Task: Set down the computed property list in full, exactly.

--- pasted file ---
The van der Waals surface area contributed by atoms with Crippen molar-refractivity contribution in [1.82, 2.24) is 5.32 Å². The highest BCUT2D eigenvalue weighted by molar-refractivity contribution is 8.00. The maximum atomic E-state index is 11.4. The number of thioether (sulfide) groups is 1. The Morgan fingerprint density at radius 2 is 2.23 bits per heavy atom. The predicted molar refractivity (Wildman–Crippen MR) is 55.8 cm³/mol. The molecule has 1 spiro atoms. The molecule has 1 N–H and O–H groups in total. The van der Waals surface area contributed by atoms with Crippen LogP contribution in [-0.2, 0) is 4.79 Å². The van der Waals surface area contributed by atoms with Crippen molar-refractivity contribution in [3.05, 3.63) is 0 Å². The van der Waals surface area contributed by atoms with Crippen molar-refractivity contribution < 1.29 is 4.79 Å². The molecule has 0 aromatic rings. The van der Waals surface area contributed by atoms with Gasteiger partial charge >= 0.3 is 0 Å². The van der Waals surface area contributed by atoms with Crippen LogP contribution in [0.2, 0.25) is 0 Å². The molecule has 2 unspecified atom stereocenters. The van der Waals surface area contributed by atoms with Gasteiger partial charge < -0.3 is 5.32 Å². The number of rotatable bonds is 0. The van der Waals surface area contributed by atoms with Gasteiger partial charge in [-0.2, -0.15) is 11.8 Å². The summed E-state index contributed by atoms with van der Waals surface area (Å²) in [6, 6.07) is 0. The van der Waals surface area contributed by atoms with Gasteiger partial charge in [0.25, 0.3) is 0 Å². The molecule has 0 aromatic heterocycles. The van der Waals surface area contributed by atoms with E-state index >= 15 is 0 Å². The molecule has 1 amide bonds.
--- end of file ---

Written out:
The van der Waals surface area contributed by atoms with Crippen molar-refractivity contribution in [1.82, 2.24) is 5.32 Å². The highest BCUT2D eigenvalue weighted by molar-refractivity contribution is 8.00. The maximum atomic E-state index is 11.4. The number of thioether (sulfide) groups is 1. The Morgan fingerprint density at radius 2 is 2.23 bits per heavy atom. The predicted molar refractivity (Wildman–Crippen MR) is 55.8 cm³/mol. The molecule has 1 spiro atoms. The molecule has 1 N–H and O–H groups in total. The van der Waals surface area contributed by atoms with Crippen LogP contribution in [-0.2, 0) is 4.79 Å². The van der Waals surface area contributed by atoms with Crippen molar-refractivity contribution in [3.05, 3.63) is 0 Å². The van der Waals surface area contributed by atoms with Crippen molar-refractivity contribution < 1.29 is 4.79 Å². The molecule has 0 aromatic rings. The van der Waals surface area contributed by atoms with Gasteiger partial charge >= 0.3 is 0 Å². The van der Waals surface area contributed by atoms with Crippen LogP contribution in [0.2, 0.25) is 0 Å². The molecule has 2 unspecified atom stereocenters. The van der Waals surface area contributed by atoms with Gasteiger partial charge < -0.3 is 5.32 Å². The number of rotatable bonds is 0. The van der Waals surface area contributed by atoms with Gasteiger partial charge in [-0.2, -0.15) is 11.8 Å². The summed E-state index contributed by atoms with van der Waals surface area (Å²) in [6, 6.07) is 0. The van der Waals surface area contributed by atoms with Gasteiger partial charge in [0.25, 0.3) is 0 Å². The molecule has 0 aromatic heterocycles. The van der Waals surface area contributed by atoms with E-state index >= 15 is 0 Å². The molecule has 1 amide bonds.